Out now: “Rethinking Social Action Through Music”



There is a narrative of social action through music (SATM) that is familiar in the global North: the Venezuelan orchestral program El Sistema, created in 1975, exploded onto the international classical music scene in 2007 with the debut performance of the Simón Bolívar Youth Orchestra at the Proms, giving birth to a global El Sistema-inspired movement. But there is another strand to this story, which saw programs influenced by El Sistema founded in Latin America in the 1990s. One such program was the Red de Escuelas de Música de Medellín (the Network of Music Schools of Medellín), which opened in 1997 and worked hand in hand with El Sistema for its first seven years. This orchestra and band program was intended to promote peaceful coexistence in Colombia’s second city, which had gained infamy as the murder capital of the world during the heyday of Pablo Escobar’s Medellín Cartel, and it formed part of a broader strategy of urban renewal that became known as “the Medellín Miracle.” It is the focus of my new book, Rethinking Social Action Through Music: The Search for Coexistence and Citizenship in Medellín’s Music Schools (Open Book Publishers, 2021).
 
My previous book, El Sistema: Orchestrating Venezuela’s Youth (OUP, 2014), explored the complex and at times unsavoury realities behind the spectacular façade of SATM’s most famous program. I argued that it was time to re-evaluate El Sistema and reconsider the widespread admiration for its model. Since then, I have become increasingly interested in the question that I posed at the end of that book: might SATM work better outside of Venezuela? What might be learnt, I wondered, by studying another program of this type and comparing it to the original? In 2017-18, I spent a year carrying out fieldwork in Medellín, looking for answers.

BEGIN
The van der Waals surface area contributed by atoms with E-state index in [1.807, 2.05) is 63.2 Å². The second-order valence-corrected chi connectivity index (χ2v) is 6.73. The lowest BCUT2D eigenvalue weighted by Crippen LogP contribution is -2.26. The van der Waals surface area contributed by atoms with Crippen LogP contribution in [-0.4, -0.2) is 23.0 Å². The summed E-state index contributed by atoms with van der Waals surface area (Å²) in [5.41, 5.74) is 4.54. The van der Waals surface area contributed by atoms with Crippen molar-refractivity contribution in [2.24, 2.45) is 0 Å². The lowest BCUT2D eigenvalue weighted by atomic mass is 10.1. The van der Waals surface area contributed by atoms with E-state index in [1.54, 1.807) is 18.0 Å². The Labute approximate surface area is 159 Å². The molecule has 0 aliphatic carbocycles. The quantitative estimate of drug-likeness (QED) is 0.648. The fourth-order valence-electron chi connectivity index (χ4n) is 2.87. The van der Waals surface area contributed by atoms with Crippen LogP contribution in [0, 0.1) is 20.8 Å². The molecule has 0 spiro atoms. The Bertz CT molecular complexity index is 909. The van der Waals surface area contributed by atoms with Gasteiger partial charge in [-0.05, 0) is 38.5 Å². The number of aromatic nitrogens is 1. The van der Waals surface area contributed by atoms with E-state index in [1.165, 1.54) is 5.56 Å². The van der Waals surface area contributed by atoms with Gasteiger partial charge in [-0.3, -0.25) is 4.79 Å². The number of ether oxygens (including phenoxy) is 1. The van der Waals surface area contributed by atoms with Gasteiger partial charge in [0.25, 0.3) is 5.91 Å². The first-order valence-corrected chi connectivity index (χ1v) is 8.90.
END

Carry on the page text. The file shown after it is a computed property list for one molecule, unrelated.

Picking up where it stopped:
It turned out that by 2007, the year that Sistemania took hold in Europe and North America, Medellín’s SATM program had already run into problems and begun to rethink the El Sistema approach. In 2005 a new director had taken over, and the following year she had produced a detailed critical report on the Red, proposing a change of direction. As the wave of enthusiasm for El Sistema swept the global North, the Red distanced itself from the Venezuelan model, embarking on a process of reform that has been going on ever since.
 
Another internal study found a serious problem in the Red: a high percentage of advanced music students showed arrogance, exclusion towards their peers, and a lack of respect towards their teachers. Successive reports contrasted the theory that music generates positive social values ​​and the reality of divisions, rivalries, and negative attitudes found within the program. This was a bombshell, considering that the Red was funded by the city to promote peaceful coexistence.
 
With these internal reports, critical perspectives became embedded at the highest level of the program. Senior managers concluded that the original approach to SATM was too focused on musical outcomes and that the Red, as a publicly funded social program, needed to take the social side more seriously. Questioning a lack of voice and agency, they sought to empower the students and adopt a more participatory ethos, to distance the program from dynamics of pity and charity, and to boost musical and pedagogical variety. The Red embarked on a search for improvement, which started from recognition that the orthodox model of SATM did not lead to the desired outcomes with respect to coexistence and citizenship.
 
During my year in Medellín, I observed a new wave of reform, which focused on identity and diversity (more emphasis on Colombian music); creativity (a greater role for improvisation and composition); reflection and participation (a shift to project-based learning); and territory (connecting the Red to other cultural actors in the community, and listening more to the city).